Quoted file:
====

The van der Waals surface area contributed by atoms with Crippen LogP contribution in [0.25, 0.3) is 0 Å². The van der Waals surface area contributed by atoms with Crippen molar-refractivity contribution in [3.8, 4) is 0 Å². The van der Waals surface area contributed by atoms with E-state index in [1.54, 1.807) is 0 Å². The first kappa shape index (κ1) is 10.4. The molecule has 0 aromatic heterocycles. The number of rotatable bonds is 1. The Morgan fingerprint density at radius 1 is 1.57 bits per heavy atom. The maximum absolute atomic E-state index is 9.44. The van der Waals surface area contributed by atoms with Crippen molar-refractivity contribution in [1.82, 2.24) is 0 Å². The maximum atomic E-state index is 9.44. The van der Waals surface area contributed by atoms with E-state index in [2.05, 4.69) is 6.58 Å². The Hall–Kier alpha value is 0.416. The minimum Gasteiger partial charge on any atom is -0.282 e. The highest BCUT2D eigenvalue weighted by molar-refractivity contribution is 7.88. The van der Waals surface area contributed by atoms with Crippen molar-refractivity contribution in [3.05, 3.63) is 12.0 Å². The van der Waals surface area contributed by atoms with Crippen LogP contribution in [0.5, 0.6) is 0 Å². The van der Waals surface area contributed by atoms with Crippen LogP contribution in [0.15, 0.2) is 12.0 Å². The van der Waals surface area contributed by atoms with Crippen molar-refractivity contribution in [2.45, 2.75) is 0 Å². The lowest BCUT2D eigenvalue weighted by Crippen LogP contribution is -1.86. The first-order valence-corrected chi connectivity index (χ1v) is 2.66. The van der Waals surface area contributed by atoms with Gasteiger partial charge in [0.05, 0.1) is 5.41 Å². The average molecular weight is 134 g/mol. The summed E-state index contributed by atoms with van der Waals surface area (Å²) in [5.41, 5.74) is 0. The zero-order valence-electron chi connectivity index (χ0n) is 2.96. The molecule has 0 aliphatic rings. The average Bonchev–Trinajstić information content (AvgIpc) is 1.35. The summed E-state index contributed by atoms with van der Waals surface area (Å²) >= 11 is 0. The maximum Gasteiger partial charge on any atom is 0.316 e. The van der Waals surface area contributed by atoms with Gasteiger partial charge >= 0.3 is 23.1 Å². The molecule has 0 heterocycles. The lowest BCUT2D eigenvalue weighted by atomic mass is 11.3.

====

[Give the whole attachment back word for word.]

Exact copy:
The van der Waals surface area contributed by atoms with Crippen LogP contribution in [0.25, 0.3) is 0 Å². The van der Waals surface area contributed by atoms with Crippen molar-refractivity contribution in [3.8, 4) is 0 Å². The van der Waals surface area contributed by atoms with E-state index in [1.54, 1.807) is 0 Å². The first kappa shape index (κ1) is 10.4. The molecule has 0 aromatic heterocycles. The number of rotatable bonds is 1. The Morgan fingerprint density at radius 1 is 1.57 bits per heavy atom. The maximum absolute atomic E-state index is 9.44. The van der Waals surface area contributed by atoms with Crippen molar-refractivity contribution in [1.82, 2.24) is 0 Å². The maximum atomic E-state index is 9.44. The van der Waals surface area contributed by atoms with E-state index in [2.05, 4.69) is 6.58 Å². The Hall–Kier alpha value is 0.416. The minimum Gasteiger partial charge on any atom is -0.282 e. The highest BCUT2D eigenvalue weighted by molar-refractivity contribution is 7.88. The van der Waals surface area contributed by atoms with Crippen molar-refractivity contribution in [3.05, 3.63) is 12.0 Å². The van der Waals surface area contributed by atoms with Crippen LogP contribution in [0.5, 0.6) is 0 Å². The van der Waals surface area contributed by atoms with Crippen LogP contribution in [0.15, 0.2) is 12.0 Å². The van der Waals surface area contributed by atoms with Crippen molar-refractivity contribution in [2.45, 2.75) is 0 Å². The lowest BCUT2D eigenvalue weighted by Crippen LogP contribution is -1.86. The first-order valence-corrected chi connectivity index (χ1v) is 2.66. The van der Waals surface area contributed by atoms with Gasteiger partial charge in [0.05, 0.1) is 5.41 Å². The average molecular weight is 134 g/mol. The summed E-state index contributed by atoms with van der Waals surface area (Å²) in [5.41, 5.74) is 0. The zero-order valence-electron chi connectivity index (χ0n) is 2.96. The molecule has 0 aliphatic rings. The average Bonchev–Trinajstić information content (AvgIpc) is 1.35. The summed E-state index contributed by atoms with van der Waals surface area (Å²) >= 11 is 0. The maximum Gasteiger partial charge on any atom is 0.316 e. The van der Waals surface area contributed by atoms with Gasteiger partial charge >= 0.3 is 23.1 Å². The molecule has 0 heterocycles. The lowest BCUT2D eigenvalue weighted by atomic mass is 11.3.